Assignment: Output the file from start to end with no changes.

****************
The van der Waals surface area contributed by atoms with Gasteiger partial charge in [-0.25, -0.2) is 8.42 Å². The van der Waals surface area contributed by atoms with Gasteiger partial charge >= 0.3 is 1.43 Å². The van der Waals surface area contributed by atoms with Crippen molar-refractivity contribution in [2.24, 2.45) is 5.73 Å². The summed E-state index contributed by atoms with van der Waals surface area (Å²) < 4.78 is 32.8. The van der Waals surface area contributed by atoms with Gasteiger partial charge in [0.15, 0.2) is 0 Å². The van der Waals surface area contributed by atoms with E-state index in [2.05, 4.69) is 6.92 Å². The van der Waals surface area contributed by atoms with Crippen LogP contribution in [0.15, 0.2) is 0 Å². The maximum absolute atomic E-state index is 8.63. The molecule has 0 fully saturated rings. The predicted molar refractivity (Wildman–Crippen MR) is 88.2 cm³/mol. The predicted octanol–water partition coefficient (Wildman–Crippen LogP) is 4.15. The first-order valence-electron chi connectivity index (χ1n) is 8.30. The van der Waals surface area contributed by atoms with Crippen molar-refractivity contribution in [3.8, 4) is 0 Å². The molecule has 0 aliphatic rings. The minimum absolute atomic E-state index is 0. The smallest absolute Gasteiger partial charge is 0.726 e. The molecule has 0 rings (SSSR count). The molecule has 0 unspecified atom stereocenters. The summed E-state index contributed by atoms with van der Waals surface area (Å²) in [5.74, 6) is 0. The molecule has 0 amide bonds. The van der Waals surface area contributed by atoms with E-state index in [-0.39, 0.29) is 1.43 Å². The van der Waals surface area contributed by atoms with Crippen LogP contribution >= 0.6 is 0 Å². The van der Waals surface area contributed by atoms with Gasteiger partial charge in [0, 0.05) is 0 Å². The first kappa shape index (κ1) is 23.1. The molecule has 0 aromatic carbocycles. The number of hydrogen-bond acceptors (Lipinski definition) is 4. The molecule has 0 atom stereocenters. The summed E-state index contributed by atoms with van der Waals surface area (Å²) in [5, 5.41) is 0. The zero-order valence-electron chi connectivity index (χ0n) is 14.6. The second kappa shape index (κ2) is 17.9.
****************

The van der Waals surface area contributed by atoms with Gasteiger partial charge in [-0.25, -0.2) is 8.42 Å². The van der Waals surface area contributed by atoms with Gasteiger partial charge >= 0.3 is 1.43 Å². The van der Waals surface area contributed by atoms with Crippen molar-refractivity contribution in [2.24, 2.45) is 5.73 Å². The summed E-state index contributed by atoms with van der Waals surface area (Å²) < 4.78 is 32.8. The van der Waals surface area contributed by atoms with Gasteiger partial charge in [0.15, 0.2) is 0 Å². The van der Waals surface area contributed by atoms with E-state index in [2.05, 4.69) is 6.92 Å². The van der Waals surface area contributed by atoms with Crippen LogP contribution in [0.15, 0.2) is 0 Å². The maximum absolute atomic E-state index is 8.63. The molecule has 0 fully saturated rings. The predicted molar refractivity (Wildman–Crippen MR) is 88.2 cm³/mol. The predicted octanol–water partition coefficient (Wildman–Crippen LogP) is 4.15. The first-order valence-electron chi connectivity index (χ1n) is 8.30. The van der Waals surface area contributed by atoms with Crippen molar-refractivity contribution in [3.8, 4) is 0 Å². The molecule has 0 aliphatic rings. The minimum absolute atomic E-state index is 0. The smallest absolute Gasteiger partial charge is 0.726 e. The molecule has 0 rings (SSSR count). The molecule has 0 unspecified atom stereocenters. The summed E-state index contributed by atoms with van der Waals surface area (Å²) in [5.74, 6) is 0. The molecule has 0 amide bonds. The van der Waals surface area contributed by atoms with E-state index in [-0.39, 0.29) is 1.43 Å². The van der Waals surface area contributed by atoms with Crippen LogP contribution >= 0.6 is 0 Å². The van der Waals surface area contributed by atoms with Gasteiger partial charge in [0, 0.05) is 0 Å². The first kappa shape index (κ1) is 23.1. The molecule has 0 aromatic carbocycles. The number of hydrogen-bond acceptors (Lipinski definition) is 4. The molecule has 0 atom stereocenters. The summed E-state index contributed by atoms with van der Waals surface area (Å²) in [5, 5.41) is 0. The zero-order valence-electron chi connectivity index (χ0n) is 14.6. The second kappa shape index (κ2) is 17.9.